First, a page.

If Mack is out, USF's Tice and Johnson can carry load

Darius Tice and D’Ernest Johnson bring different facets to the Bulls’ backfield but recorded nearly identical statistics last week against Towson: Johnson ran six times for 33 yards; Tice six for 32.
Darius Tice and D’Ernest Johnson bring different facets to the Bulls’ backfield but recorded nearly identical statistics last week against Towson: Johnson ran six times for 33 yards; Tice six for 32.
Published Sept. 10, 2016

TAMPA — Arguably no nickname in USF's locker room comes off as fitting as the one junior Marlon Mack, junior D'Ernest Johnson and senior Darius Tice have given themselves.

Three-headed monster.

The label conjures images of sideshows nudged in the dark corners of county fairs. Abnormalities. Deviations from the norm.

To be sure two-thirds of this running back triumvirate, Johnson and Tice, ooze aberration. You don't see guys like them anymore.

"I think the average fan really don't respect them as much as Marlon Mack just because the name he's got for himself," senior left tackle Kofi Amichia said.

Since Mack debuted by running for 275 yards against Western Carolina in the 2014 season opener, the other two have been rendered supporting players. Only one guy can be the bell cow, and that's Mack, whose 2,480 career rushing yards are more than double Johnson and Tice's combined total (1,217).

So the duo contributes whenever and wherever the need arises, in spurts marked by velocity and versatility. That need could spike this evening.

"I know Marlon's the headliner and all those things," Bulls first-year offensive line coach Darren Hiller said. "But D'Ernest and Darius … this is Year 22 (of coaching) for me, and those two guys can play for a lot of people in the country at running back."

Yet here they remain, nestled between Fletcher and Fowler avenues, continuing to toil on the greenest pasture they've ever sought. The transfer rate among Division I football players never has seemed higher. Strangely, neither has the combined morale of Johnson and Tice, who have three combined career starts.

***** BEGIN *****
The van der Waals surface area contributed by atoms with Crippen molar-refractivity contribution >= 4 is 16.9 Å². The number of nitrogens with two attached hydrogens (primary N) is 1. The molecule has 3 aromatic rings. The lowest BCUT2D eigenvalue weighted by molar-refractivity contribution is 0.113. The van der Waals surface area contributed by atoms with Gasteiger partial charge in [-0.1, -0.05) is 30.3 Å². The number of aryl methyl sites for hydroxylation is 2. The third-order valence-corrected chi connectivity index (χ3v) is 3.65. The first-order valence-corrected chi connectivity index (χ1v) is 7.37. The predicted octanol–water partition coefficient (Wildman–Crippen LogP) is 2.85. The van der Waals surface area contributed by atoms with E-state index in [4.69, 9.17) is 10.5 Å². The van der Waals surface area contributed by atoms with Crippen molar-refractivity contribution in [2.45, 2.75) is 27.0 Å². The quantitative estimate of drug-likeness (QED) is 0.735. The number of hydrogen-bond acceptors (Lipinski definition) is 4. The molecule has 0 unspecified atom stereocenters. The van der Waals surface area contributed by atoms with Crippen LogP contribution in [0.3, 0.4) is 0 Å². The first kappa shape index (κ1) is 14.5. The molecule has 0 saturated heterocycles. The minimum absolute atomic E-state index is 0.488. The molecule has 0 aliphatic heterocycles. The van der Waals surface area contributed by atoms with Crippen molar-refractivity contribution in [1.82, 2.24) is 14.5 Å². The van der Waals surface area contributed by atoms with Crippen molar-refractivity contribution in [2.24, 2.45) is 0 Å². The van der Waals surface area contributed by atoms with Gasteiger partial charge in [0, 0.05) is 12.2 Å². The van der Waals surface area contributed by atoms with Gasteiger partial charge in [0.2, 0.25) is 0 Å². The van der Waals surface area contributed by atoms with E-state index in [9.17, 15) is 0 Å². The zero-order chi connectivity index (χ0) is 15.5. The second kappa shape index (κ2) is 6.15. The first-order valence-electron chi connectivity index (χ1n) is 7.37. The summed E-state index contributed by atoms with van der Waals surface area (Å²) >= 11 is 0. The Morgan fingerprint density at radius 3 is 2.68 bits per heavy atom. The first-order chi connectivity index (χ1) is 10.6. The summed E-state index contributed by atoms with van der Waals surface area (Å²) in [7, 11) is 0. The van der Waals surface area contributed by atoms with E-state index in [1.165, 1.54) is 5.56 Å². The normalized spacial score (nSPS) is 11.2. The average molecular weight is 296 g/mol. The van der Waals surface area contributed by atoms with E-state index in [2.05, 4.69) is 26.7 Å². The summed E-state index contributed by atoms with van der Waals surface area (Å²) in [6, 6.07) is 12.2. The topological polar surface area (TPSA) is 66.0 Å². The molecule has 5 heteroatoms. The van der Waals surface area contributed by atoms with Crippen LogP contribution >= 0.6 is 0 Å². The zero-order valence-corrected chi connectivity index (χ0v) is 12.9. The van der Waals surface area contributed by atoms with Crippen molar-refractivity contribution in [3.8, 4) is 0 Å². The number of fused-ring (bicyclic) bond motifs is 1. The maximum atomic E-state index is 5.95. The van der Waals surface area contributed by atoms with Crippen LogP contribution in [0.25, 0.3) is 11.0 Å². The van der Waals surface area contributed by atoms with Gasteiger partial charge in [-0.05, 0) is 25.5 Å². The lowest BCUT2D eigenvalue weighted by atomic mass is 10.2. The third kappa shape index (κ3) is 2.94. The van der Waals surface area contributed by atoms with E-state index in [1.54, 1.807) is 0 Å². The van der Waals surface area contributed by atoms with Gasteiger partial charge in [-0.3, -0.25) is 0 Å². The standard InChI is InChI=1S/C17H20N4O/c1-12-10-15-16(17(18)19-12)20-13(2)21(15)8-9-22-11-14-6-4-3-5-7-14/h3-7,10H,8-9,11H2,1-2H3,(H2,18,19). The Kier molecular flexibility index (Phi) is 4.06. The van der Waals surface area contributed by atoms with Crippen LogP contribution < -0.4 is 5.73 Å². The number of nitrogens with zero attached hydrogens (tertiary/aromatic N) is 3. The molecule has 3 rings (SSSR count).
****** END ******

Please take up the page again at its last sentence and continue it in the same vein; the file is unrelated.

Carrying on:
"We're all pushing each other and making each other better," Johnson said. "I just stayed here because I love the school and love the coaches. I just love all my teammates here."

Aberration, indeed.

Tonight against Northern Illinois, the pair's perseverance might be rewarded. Or to look at it another way, the Bulls might be rewarded with the pair's perseverance. Mack went through a concussion protocol this week and has practiced in a noncontact jersey.

If he doesn't play, the Bulls don't believe they'll miss a step.

"I think it speaks to what we've been saying all year long, that we have a lot more depth than what we've had before," coach Willie Taggart said.

"Marlon Mack is a great running back, but you've got to remember his backups make him the great running back that he is," free safety Devin Abraham added. "D'Ernest Johnson, Darius Tice, they're both really well-rounded backs. They can play ball. They can run the ball just like Marlon."

Well, maybe not just like him. The styles and skill sets differ to a degree.

Johnson (5 feet 10, 208 pounds) is the most versatile of the group, and arguably the backfield's best pass-catching option. The three-way standout at Immokalee High has scored touchdowns running, passing and receiving for USF; last week he returned punts and covered kickoffs.

Tice (5-10, 211) frequently materializes in goal-line and short-yardage situations but possesses the burst to pop a long one. In last week's 56-20 rout of Towson, the Miami Northwestern alumnus took a pass in the backfield — some insist it was a backward lateral — from Quinton Flowers and raced for a 43-yard touchdown.

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"Darius Tice, he can run you over and shake you off the field," Amichia said.

"When I see him get open field in the second level, I already know we're about to hit for about 30 yards. And D'Ernest, you can see with all of his preseason awards (Paul Hornung Award watch list), he's a pretty all-around guy. So when he's out there, you can do whatever."

Call it a luxury of options, borne of loyalty. Tice, a Class 6A second-team all-state pick as a Northwestern senior, said the only recruiting promise Taggart ever made to him was that "if you go out and work hard, then everything comes to you."

After totaling 245 rushing yards and no touchdowns his first two seasons, he ran for 460 and four touchdowns in 2015.

"I had some unfortunate situations when I first came; I got nicked up, I got hurt and stuff, things you can't control," Tice said. "But for the most part, Coach T and the coaching staff have been 100 percent real for me. … I'm a loyal guy, and I stay loyal to those guys."

As a result, the only backfield transfer they're discussing these days involves workload. From Mack to Tice and Johnson.

"If Marlon plays we're gonna be excited," Taggart said. "If Marlon doesn't play we're gonna be excited and go out there and play our tails off."

Contact Joey Knight at Follow @TBTimes_Bulls.